Single-Season Single Species Occ. Models Fail to Converge unless Standardized

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Matthew Broadway

Oct 22, 2023, 4:23:01 PM10/22/23
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Hello Group.

I apologize if this issue is redundant to previous questions. But, there are indeed over 100+ conversations to sort through to determine that.

I have been using Program MARK to fit single-season single species occupancy models for a bird species (Eastern Whip-poor-will) observed during nocturnal aural point-count surveys. We surveyed 584 sites in 2 field seasons (most of them in both seasons). Survey sites were determined using a stratified random design. Temporal replication ranges between 1-10 visits/site. We collected several Observation-level covariates to explain the detection process that included 'nuisance' variables (e.g., wind speed), and environmental variables hypothesized to influence calling behavior, and therefore detectability (e.g., moon illumination). Total individual whip-poor-will detections is ~185 and nearly identical among both years. However, sites where multiple individuals were detected are collapsed to a 0/1 encounter history (EH; MacKenzie et al. 2002).

I started by building a global detection model before reducing that to single-covariate main effects models for each observation-level detection covariate. In all cases, I standardized (z-transformed) predictor covariates and held Psi constant. Initially, all models converged and provided reasonable estimates of p and psi. However, for ease of interpretation, I wanted to run models without standardizing predictor covariates. After doing so, all models failed to converge and did not provide parameter estimates beyond the first 3-4 detection estimates (out of 10), which I thought was odd.

These issues do not arise when repeating the exact process for another species we concurrently surveyed, but had nearly 6 times the detections for (i.e., Chuck-will's-widow). In other words, it seems the parameters we use for detection are informative for a very similar species (which we expected). Hence, my thoughts are that the issues occur in the EH (underlying 0/1) data, rather than the individual covariates, as a result of closure violation and/or too few EHs where detections are only 'sometimes' made, as apposed to always/usually detected and never detected.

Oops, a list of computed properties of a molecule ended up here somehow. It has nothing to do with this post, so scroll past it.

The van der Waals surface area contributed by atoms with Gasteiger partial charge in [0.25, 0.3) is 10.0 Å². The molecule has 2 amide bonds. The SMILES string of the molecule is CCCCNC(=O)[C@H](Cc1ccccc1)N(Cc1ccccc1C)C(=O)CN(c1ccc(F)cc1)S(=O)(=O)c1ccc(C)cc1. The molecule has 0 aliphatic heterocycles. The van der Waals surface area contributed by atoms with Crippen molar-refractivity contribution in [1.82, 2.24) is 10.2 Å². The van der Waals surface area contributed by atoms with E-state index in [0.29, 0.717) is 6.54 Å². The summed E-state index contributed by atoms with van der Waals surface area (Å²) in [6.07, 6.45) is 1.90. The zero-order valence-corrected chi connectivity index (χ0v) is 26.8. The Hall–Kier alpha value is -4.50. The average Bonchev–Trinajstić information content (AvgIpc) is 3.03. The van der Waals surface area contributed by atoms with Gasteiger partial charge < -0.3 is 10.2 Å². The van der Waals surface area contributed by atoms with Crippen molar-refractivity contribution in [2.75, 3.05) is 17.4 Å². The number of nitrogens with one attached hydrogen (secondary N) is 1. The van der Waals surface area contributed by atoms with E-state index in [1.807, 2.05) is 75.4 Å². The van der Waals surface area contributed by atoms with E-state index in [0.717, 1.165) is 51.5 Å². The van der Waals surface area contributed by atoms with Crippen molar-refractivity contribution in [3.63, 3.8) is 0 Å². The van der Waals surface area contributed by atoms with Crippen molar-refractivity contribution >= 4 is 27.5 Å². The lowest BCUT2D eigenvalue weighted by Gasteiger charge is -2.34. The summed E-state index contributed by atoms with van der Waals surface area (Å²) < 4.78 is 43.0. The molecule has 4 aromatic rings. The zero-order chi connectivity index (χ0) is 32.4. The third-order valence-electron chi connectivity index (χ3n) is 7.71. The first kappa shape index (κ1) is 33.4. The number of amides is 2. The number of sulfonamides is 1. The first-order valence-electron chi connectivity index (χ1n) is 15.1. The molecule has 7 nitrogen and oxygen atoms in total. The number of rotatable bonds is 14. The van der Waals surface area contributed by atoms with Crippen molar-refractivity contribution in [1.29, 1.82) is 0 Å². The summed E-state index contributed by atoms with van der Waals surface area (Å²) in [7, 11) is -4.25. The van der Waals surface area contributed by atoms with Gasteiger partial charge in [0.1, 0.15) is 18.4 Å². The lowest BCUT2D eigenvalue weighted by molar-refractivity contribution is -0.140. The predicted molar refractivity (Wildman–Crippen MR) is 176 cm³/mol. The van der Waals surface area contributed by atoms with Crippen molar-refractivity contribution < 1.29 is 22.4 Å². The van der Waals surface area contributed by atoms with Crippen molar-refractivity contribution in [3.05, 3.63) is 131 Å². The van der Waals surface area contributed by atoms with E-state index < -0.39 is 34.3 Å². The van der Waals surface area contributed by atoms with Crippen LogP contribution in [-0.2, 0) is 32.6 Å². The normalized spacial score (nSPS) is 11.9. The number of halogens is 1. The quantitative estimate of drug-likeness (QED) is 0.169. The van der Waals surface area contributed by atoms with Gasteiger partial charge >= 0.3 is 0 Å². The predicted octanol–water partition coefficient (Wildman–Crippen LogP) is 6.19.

Unless the answer is as simple as, "Just run the models using standardization and then back-transform the model estimates for interpretation," I'm hoping someone here can provide direction on how best to investigate and diagnose the issue. I already have been checking individual covariate distributions and EH patterns. From there, I can determine how best to address it during model-fitting.

Thanks in advance and please let me know if more information would be helpful.


Ken Kellner

Oct 22, 2023, 4:28:17 PM10/22/23
If you're using program MARK you should ask on the MARK forums

If you are actually using unmarked, the most likely solution is what you suggest: keep the covariates standardized. Covariates with large absolute magnitudes can cause convergence issues or other optimization problems, especially if the observations are sparse and the covariate values are far from 0. I imagine this is also true with MARK.

You can use the scale() function directly inside your formulas in unmarked which makes the back-transformation automatic when you use predict() later. See for example this thread

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